Lithium-ion batteries have been widely used in mobile phones, notebook computers and other small portable electronic devices. Because they use lithium-ion batteries with small capacity (below 1~2A.h), most of them use single-cell batteries, and their batteries are safe. The problem is not too prominent. Even so, cell phone battery explosions and fire incidents occasionally occur. When lithium-ion batteries with a single battery capacity of 10A.h or even 100A.h are used as power sources for electric bicycles, electric vehicles, hybrid electric vehicles, and power tools, safety issues have attracted global attention. For lithium-ion batteries for mobile phones, the basic requirement is that the probability of a safety accident should be less than one in a million, which is also the lowest standard acceptable to the public. For large-capacity lithium-ion batteries, especially large-capacity power lithium-ion batteries used in automobiles, the safety problem is particularly prominent, and it has always been a research hotspot. There are many reasons for battery safety problems, mainly concentrated in overcharging, internal and external short circuits, and hidden safety hazards of backward batteries during the use of battery packs. The main factors affecting the safety of lithium-ion batteries are the battery’s electrode material, electrolyte, manufacturing process and use conditions. With the advancement of material science and manufacturing technology, the use of electrode materials with higher thermal stability, selection of electrolytes containing flame retardants or overcharge protection agents, well-designed heat dissipation structures, battery protection circuits and management systems are all conducive to improvement. The safety performance of lithium-ion batteries, so the safety problems of large-capacity power lithium-ion batteries are expected to be solved.
At present, most commercial lithium-ion batteries use carbon materials as the negative electrode. During the charging and discharging process, lithium is embedded and extracted in the carbon particles, thereby reducing the possibility of lithium dendrite formation and improving the safety of the battery, but this is not Indicates that the carbon negative electrode has no safety issues. The factors affecting the safety performance of lithium-ion batteries are manifested in the following aspects.
(1) The lithium-intercalated negative electrode reacts with the electrolyte
As the temperature rises, the carbon negative electrode in the lithium-intercalated state will first react with the electrolyte exothermicly and generate flammable gas. Therefore, the mismatch between the organic solvent and the carbon negative electrode may cause the lithium-ion power battery to burn.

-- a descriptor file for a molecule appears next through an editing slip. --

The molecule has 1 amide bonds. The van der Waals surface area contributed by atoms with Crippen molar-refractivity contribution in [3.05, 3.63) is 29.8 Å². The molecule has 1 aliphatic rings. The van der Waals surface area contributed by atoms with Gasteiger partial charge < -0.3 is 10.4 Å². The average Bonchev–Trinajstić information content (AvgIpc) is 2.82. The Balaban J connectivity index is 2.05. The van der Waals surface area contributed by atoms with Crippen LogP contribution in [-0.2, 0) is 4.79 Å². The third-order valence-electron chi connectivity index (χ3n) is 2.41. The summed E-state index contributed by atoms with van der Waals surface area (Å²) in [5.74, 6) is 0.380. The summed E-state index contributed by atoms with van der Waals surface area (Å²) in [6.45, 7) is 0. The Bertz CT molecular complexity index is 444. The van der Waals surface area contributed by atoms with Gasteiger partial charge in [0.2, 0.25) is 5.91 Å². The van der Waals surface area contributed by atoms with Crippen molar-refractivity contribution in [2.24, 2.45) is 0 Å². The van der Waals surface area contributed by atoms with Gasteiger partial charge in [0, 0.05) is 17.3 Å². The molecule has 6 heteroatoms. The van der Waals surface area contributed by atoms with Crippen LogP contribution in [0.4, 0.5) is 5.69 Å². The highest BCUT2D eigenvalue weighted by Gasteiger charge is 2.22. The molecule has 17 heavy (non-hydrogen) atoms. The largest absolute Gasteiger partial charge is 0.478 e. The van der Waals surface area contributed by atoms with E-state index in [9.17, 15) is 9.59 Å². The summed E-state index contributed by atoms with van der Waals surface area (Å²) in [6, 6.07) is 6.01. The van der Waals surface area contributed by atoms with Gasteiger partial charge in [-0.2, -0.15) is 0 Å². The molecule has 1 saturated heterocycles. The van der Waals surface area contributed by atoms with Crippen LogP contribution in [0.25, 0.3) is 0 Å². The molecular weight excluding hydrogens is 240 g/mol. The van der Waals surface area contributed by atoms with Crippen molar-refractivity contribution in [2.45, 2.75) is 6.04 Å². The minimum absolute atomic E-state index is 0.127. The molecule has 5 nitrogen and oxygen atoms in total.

(2) Binder in the negative electrode
A typical negative electrode contains a binder with a mass fraction of 8% to 12%. As the degree of lithium intercalation in the negative electrode increases, the heat of reaction with the binder increases. XRD analysis reveals that the main product of the reaction is LiF. It has been reported that the temperature at the beginning of the reaction between LiC and PVDF is 200°C.
(3) Size of negative electrode particles
If the size of the negative electrode active material particles is too small, the resistance of the negative electrode will be too large. If the particles are too large, they will expand and contract severely during the charge and discharge process, leading to the failure of the negative electrode. At present, the main solution is to mix large particles and small particles in a certain proportion, so as to achieve the purpose of reducing electrode impedance and increasing capacity while improving cycle performance.
(4) The quality of the SEI film on the negative electrode surface
A good SEI film can reduce the irreversible capacity of lithium-ion batteries, improve cycle performance, increase lithium insertion stability and thermal stability, and to a certain extent help reduce the safety hazards of lithium-ion batteries. Current studies have shown that carbon materials that have undergone surface oxidation, reduction, or doping and the use of spherical or fibrous carbon materials all contribute to the improvement of SE1 film quality.
In addition, the ratio of the positive and negative active materials in the full battery is related to the service life and safety performance of the battery, especially the overcharge performance. If the capacity of the positive electrode is too large, lithium metal will deposit on the surface of the negative electrode. If the capacity of the negative electrode is too large, the battery will lose capacity. In order to ensure the safety of the battery, the general principle is to consider the cycle characteristics of the positive and negative electrodes and the ability of the negative electrode to accept lithium when overcharged, and give a certain design redundancy.